Cortical vs Trabecular Bone Segmentation

I am relatively new to 3DSlicer and have been finding the software extremely useful! This might seem like a stupid question, but is there a way to differentiate cortical and trabecular bones from CT scans? The easiest one I could think of was Thresholding, but is it the most accurate I can get with the software?

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It depends on what is the voxel size (also known as spacing, or resolution) of your images. You can directly see the actual bone structure on a microCT but you only get average bone density on an average clinical CT.

I might be off, but I think @Shreya_Chakraborty wants to know if it is somehow possible to select only Tb but not cortical with a method like threshold. As far as I know, there is not a density difference in the mineral that make up Tb vs cortical bone. So in terms of attenuation, they have probably very similar values. While higher resolution will let you see the microstructure more clearly, I am not sure if it will help isolating Tb and cortical bone, particularly in areas where they (e.g., epiphysis) where they gradually blend into each other.

I am also curious, It would be good to hear from people who does bone morphometrics regularly (i don’t).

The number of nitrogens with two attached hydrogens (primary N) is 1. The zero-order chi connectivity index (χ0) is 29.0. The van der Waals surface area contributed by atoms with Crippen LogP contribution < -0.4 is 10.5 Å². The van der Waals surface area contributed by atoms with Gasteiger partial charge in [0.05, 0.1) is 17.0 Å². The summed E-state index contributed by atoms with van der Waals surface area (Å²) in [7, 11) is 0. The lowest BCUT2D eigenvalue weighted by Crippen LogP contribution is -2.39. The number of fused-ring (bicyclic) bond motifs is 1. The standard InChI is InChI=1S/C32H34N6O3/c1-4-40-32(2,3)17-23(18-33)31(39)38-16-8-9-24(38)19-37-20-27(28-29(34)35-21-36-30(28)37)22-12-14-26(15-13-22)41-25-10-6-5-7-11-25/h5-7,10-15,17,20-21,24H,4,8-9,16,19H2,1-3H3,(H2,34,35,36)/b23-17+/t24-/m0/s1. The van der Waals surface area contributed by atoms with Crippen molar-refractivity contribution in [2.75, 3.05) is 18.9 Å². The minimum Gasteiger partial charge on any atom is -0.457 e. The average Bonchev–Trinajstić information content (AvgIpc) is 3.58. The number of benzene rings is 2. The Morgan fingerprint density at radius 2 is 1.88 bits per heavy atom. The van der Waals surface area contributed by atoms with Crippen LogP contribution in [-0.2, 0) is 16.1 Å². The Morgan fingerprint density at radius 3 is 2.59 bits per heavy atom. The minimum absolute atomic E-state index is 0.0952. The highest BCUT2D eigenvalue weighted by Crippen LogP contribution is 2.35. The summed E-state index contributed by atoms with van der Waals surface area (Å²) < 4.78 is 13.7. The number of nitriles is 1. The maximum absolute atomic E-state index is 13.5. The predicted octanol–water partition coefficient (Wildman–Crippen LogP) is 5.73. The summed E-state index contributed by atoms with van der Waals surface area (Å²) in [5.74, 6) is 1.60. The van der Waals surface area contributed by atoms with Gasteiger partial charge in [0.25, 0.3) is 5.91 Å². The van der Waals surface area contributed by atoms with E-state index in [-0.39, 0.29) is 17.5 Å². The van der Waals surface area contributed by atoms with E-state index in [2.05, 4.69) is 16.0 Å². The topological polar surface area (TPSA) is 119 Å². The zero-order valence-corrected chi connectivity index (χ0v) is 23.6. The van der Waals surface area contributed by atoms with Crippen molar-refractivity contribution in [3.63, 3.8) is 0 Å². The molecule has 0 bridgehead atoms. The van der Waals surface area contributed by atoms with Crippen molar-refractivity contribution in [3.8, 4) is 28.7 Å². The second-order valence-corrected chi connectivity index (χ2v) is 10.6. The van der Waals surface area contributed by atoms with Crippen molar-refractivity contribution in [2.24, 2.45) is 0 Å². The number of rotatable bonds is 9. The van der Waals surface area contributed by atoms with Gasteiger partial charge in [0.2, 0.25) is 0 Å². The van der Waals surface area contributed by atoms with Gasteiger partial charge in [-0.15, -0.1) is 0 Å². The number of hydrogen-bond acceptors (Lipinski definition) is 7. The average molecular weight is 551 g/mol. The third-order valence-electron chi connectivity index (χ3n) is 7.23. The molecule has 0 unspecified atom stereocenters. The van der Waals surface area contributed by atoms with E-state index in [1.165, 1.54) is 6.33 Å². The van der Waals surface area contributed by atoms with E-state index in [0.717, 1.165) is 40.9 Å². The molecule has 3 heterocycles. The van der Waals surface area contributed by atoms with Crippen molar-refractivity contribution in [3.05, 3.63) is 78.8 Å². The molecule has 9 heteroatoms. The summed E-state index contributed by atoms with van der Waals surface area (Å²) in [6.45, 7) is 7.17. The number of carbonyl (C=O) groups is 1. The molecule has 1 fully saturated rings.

You might be able to threshold the outputs of one of these texture metrics to do the segmentation.

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I am not working with microCT unfortunately but with clinical CT. As @muratmaga pointed out, I can probably do a very rough thresholding but it does not give me an accurate segmentation. Although the HU values seem to have a fair difference as per Wikipedia, I don’t think a naive thresholding is an elegant solution.

Thresholding is a clear, reproducible tool for clinical CTs, as trabecular bone ends up showing up with lower intensity voxel values due to partial volume effect (because in trabecular bone, ratio of high-density bone and lower-density cavities is lower). You may even apply slight blurring to make ensure sufficient averaging.

Texture features (and various radiomics features in general) may be more sensitive and may be able to distinguish between more tissue types. However, results may depend on implementation of the features and various imaging parameters.

Of course the “state-of-the-art” solution nowadays would be to ask experts to manually/semi-automatically segment a few hundred (or thousand?) images and use the results to train a neural network. The network would figure out what features (intensity, texture, etc.) can be used for distinguishing the different bone types and how.